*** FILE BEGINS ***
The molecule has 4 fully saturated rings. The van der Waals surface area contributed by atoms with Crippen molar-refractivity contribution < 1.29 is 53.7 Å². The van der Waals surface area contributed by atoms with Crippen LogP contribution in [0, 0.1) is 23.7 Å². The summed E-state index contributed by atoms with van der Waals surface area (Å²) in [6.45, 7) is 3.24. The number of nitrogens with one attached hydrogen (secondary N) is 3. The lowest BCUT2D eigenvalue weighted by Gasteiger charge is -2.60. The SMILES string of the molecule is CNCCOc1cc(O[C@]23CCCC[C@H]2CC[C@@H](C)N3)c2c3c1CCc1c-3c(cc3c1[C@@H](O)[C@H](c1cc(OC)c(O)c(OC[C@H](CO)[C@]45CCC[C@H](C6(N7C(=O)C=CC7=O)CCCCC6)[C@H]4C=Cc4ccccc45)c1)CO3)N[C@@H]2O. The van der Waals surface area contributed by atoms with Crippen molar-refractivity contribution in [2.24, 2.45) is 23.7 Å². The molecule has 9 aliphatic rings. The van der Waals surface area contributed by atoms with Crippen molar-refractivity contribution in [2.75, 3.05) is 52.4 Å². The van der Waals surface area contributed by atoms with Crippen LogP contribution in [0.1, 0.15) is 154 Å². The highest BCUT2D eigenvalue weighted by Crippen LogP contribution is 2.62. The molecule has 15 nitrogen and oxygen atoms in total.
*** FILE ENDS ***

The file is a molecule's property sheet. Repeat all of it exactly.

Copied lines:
The molecule has 4 fully saturated rings. The van der Waals surface area contributed by atoms with Crippen molar-refractivity contribution < 1.29 is 53.7 Å². The van der Waals surface area contributed by atoms with Crippen LogP contribution in [0, 0.1) is 23.7 Å². The summed E-state index contributed by atoms with van der Waals surface area (Å²) in [6.45, 7) is 3.24. The number of nitrogens with one attached hydrogen (secondary N) is 3. The lowest BCUT2D eigenvalue weighted by Gasteiger charge is -2.60. The SMILES string of the molecule is CNCCOc1cc(O[C@]23CCCC[C@H]2CC[C@@H](C)N3)c2c3c1CCc1c-3c(cc3c1[C@@H](O)[C@H](c1cc(OC)c(O)c(OC[C@H](CO)[C@]45CCC[C@H](C6(N7C(=O)C=CC7=O)CCCCC6)[C@H]4C=Cc4ccccc45)c1)CO3)N[C@@H]2O. The van der Waals surface area contributed by atoms with Crippen molar-refractivity contribution in [2.24, 2.45) is 23.7 Å². The molecule has 9 aliphatic rings. The van der Waals surface area contributed by atoms with Crippen molar-refractivity contribution in [2.75, 3.05) is 52.4 Å². The van der Waals surface area contributed by atoms with Crippen LogP contribution in [0.1, 0.15) is 154 Å². The highest BCUT2D eigenvalue weighted by Crippen LogP contribution is 2.62. The molecule has 15 nitrogen and oxygen atoms in total.